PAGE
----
Agricultural Emissions

Peng, Liqing et al. “The Carbon Costs of Global Wood Harvests.” Nature (2023): n. pag.

After agriculture, wood harvest is the human activity that has most reduced the storage of carbon in vegetation and soils1,2. Although felled wood releases carbon to the atmosphere in various steps, the fact that growing trees absorb carbon has led to different carbon-accounting approaches for wood use, producing widely varying estimates of carbon costs. Many approaches give the impression of low, zero or even negative greenhouse gas emissions from wood harvests because, in different ways, they offset carbon losses from new harvests with carbon sequestration from growth of broad forest areas3,4. Attributing this sequestration to new harvests is inappropriate because this other forest growth would occur regardless of new harvests and typically results from agricultural abandonment, recovery from previous harvests and climate change itself. Nevertheless some papers count gross emissions annually, which assigns no value to the capacity of newly harvested forests to regrow and approach the carbon stocks of unharvested forests. Here we present results of a new model that uses time discounting to estimate the present and future carbon costs of global wood harvests under different scenarios. We find that forest harvests between 2010 and 2050 will probably have annualized carbon costs of 3.5–4.2 Gt CO2e yr−1, which approach common estimates of annual emissions from land-use change due to agricultural expansion. Our study suggests an underappreciated option to address climate change by reducing these costs.

Searchinger, Timothy D. et al. “Revising Public Agricultural Support to Mitigate Climate Change.” Development Knowledge and Learning (2020): n. pag. Print.
Searchinger, Tim et al. “Opportunities to Reduce Methane Emissions from Global Agriculture.” 2021: n. pag. Print.
Global climate strategies have recently increased the focus on reducing methane, including pledges by many countries to reduce methane emissions by 2030. Agriculture generates 40-46% of methane emissions, but policymakers have indicated that they have less understanding about how to reduce these emissions. This new discussion paper estimates potential for agricultural  methane reductions by 54% from likely 2050 levels and 36% from present levels, describes how and recommends some strategies for moving forward.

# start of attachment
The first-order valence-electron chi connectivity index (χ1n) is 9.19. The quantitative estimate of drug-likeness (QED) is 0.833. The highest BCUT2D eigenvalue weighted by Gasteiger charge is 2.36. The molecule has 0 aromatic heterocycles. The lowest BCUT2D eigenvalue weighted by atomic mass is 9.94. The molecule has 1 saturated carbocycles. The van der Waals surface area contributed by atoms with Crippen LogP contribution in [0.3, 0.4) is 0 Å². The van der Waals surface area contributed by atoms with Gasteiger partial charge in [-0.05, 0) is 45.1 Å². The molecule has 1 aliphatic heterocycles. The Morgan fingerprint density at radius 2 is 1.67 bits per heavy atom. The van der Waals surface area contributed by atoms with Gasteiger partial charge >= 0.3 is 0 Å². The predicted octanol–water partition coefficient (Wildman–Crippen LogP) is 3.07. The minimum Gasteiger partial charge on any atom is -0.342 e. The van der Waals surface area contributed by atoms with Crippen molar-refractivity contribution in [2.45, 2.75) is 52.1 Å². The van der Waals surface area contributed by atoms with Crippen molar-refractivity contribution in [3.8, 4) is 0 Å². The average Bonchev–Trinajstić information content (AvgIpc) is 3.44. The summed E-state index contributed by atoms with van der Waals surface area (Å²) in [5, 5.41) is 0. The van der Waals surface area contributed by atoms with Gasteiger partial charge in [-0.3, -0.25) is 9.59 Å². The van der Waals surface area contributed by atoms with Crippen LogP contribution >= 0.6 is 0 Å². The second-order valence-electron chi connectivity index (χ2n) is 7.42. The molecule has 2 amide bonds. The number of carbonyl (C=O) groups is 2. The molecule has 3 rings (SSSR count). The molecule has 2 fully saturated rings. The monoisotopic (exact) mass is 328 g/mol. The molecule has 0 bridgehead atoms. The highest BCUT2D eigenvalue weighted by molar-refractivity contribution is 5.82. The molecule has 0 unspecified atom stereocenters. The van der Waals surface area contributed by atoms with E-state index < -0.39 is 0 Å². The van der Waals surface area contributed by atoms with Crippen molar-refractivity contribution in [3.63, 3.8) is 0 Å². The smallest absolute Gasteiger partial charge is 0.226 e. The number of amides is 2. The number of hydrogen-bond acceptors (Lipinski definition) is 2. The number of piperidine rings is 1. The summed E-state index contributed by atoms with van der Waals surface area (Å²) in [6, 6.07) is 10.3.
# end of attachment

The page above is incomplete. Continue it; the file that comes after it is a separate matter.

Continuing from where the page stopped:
Searchinger, Timothy D. et al. A Pathway to Carbon Neutral Agriculture in Denmark. Washington, DC: World Resources Institute, 2021.
Subbarao, G. V., and Timothy D. Searchinger. “Opinion: A ‘more Ammonium solution’ to Mitigate Nitrogen Pollution and Boost Crop Yields.” Proceedings of the National Academy of Sciences 118.22 (2021): n. pag.
Searchinger, Tim. “Recommendations for Mitigating U.S. Agricultural Emissions.” 2021: n. pag. Print.

Based on analysis in the reports: Creating a Sustainable Food Future (WRI, World Bank, UNDP, UNEP 2019), and A Strategy to Make Danish Agriculture Carbon Neutral (WRI 2021, forthcoming).

U.S. agriculture is simultaneously climate-efficient and also generates agricultural emissions per person that are among the highest in the world. Agricultural mitigation is equivalent to the energy sector 25 years ago when solar, wind and battery technologies were promising but had yet to demonstrate cost-effectiveness. To reduce both U.S. and global agricultural emissions, the core need is to fund promising innovations through joint projects of farmers and researchers.